HOW I SEE IT

Date, 2020

Headline

By Michelle Fishburne

Published in County Star-News (10-29-20)

The year 2020 has brought a pandemic to Shamrock, a catastrophic fire at the community center, and the continuation of a relentless, devastating drought. Through it all, Shamrock’s luck has held out. It’s not the Blarney Stone kind of luck, though, it’s the luck that comes naturally from being a close, knit-together community of people who support whoever is in need.

Even before the COVID spring and another summer devoid of rain, Shamrock was struck in February with the demolishment of its community center in a fire that shocked everyone. The community center was the hub for many important activities in Shamrock, including Meals on Wheels.

That night, as the fire raged, Noel Walton and Eva Joyce Morgan were planning where they would cook the next day’s meals for the 40 people they serve. The community support was quick. There was never a shortage for a kitchen and the town, as well as the county, rallied to build Meals on Wheels its own building. 

“Throughout all this, from the fire in February to the ribbon-cutting of our new building in October, we never missed a meal,” Walton said. Not a single one. That is more than luck.

Morgan, who grew up in Shamrock, credits the community’s support for one another, “Just loving one another. This world should be this way. We should be helpers of one another.”

Shamrock’s luck has extended to its business community as well in 2020. Clifford Oldham, who sold his feed yard after 40 years, opened the town’s first new building in a long time in the heart of downtown.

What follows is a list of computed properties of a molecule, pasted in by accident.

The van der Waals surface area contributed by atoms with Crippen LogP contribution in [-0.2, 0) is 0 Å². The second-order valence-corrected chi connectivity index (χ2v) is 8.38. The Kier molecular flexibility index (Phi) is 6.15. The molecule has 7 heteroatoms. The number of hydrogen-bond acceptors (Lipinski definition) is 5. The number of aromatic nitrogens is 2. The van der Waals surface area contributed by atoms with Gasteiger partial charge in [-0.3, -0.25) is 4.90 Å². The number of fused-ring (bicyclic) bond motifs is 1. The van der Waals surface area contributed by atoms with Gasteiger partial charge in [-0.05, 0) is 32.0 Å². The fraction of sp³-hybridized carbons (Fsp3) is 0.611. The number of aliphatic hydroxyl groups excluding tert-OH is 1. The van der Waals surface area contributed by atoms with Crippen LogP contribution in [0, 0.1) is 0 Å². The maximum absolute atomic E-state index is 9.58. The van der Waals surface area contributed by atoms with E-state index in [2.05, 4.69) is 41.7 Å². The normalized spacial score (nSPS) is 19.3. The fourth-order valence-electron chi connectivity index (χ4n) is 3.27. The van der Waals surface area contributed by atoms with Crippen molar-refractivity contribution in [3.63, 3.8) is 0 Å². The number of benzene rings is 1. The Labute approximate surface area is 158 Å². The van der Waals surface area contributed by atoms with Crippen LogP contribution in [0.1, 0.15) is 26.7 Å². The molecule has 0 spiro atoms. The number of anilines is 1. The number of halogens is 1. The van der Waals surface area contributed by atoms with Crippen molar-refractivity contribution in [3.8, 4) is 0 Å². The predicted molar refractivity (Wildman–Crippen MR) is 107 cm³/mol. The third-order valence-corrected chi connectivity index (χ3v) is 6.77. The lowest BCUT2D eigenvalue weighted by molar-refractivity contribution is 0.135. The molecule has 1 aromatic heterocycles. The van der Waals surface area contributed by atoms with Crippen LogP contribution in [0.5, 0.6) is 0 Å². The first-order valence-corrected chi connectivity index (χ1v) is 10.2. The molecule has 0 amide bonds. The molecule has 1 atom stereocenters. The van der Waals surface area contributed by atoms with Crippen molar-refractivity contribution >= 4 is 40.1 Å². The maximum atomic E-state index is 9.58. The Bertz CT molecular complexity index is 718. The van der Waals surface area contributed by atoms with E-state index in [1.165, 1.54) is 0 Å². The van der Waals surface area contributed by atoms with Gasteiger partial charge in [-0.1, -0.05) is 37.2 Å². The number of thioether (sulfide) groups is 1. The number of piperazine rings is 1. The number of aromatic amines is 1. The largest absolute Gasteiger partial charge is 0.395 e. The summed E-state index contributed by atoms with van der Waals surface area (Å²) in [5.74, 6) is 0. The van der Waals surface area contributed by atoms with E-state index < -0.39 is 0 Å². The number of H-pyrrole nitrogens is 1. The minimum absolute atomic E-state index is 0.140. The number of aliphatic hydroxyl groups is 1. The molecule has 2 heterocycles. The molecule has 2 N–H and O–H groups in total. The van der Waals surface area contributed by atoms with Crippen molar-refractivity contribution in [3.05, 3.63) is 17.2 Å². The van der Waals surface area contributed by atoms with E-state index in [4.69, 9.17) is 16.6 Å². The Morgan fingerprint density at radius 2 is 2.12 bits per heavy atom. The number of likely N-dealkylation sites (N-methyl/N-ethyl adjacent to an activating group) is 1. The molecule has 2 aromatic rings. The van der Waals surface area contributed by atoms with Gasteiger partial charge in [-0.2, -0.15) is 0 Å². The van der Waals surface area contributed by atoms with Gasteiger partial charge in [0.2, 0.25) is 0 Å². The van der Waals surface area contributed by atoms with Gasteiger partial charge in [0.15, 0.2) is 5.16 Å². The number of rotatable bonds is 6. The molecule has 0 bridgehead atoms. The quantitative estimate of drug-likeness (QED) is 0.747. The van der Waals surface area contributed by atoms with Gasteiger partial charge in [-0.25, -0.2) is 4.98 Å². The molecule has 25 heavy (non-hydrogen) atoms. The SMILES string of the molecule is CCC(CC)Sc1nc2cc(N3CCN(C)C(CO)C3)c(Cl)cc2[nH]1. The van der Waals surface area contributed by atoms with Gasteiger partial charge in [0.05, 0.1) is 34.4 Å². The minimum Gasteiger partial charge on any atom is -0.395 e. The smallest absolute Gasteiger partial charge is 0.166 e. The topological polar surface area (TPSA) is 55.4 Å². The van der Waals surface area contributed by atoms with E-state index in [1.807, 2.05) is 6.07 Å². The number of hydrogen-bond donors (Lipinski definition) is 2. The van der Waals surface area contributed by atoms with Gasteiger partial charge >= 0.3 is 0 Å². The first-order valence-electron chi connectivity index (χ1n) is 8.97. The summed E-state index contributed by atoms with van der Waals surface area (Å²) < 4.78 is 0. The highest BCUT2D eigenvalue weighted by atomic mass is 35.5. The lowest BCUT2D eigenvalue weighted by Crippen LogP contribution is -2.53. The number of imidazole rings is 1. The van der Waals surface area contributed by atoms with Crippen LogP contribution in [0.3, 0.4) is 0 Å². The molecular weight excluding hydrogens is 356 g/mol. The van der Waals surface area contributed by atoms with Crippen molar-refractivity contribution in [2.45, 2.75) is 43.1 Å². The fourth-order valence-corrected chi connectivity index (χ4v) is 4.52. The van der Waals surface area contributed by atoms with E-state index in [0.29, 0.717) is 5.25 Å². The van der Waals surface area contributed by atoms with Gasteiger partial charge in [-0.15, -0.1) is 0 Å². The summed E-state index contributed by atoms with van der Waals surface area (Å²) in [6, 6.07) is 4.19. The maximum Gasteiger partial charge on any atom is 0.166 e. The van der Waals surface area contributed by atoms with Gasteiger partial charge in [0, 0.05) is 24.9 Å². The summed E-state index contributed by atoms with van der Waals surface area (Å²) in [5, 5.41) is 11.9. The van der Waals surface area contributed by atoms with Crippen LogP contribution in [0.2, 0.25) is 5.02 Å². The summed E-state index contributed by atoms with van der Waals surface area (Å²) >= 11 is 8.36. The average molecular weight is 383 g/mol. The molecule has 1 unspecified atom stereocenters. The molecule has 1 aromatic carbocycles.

“We had the ribbon-cutting last week and the paper said about 100 people came,” Clifford said, “They said it was the largest one Shamrock had ever had." If you spend some time talking with Clifford, you will quickly understand why so many people attended. He doesn’t see people as customers, he sees them as friends, long-time friends. 

Even when you spend a minute talking with the young new owners of C&H Supply Inc., you can hear in their voices, tell by their words, the close connection they feel to their customers. When asked about Shamrock, Bailey Troxell’s first words were, “They are always there to help each other, especially when things are tough.” She said that sense of

community, of helping each other, will get them through the drought, just as it has for more than 100 years. 

That sense of perspective, of knowing the town can get through anything, is alive and well at the U Drop Inn. Shamrock ambassadors Patsy Williams and Oleta Stone had been concerned that the summer tourism through Shamrock might be disappointing this year, due to the pandemic. They were set on making the best of it. They were in for a surprise, more Shamrock luck.

“The traffic through our visitor center has been huge ever since we reopened in the spring,” said Williams. “Do you see these maps on the wall? They are loaded with pins." In fact, with airline travel almost nonexistent and travel abroad shut down, families and couples and international college students took to the roads, and their favorite was Old Route 66. 

 

So what is the Shamrock luck? According to Stone, it’s community, “If you need something, small communities are right there. You don't ever have to ask.” May it continue always.

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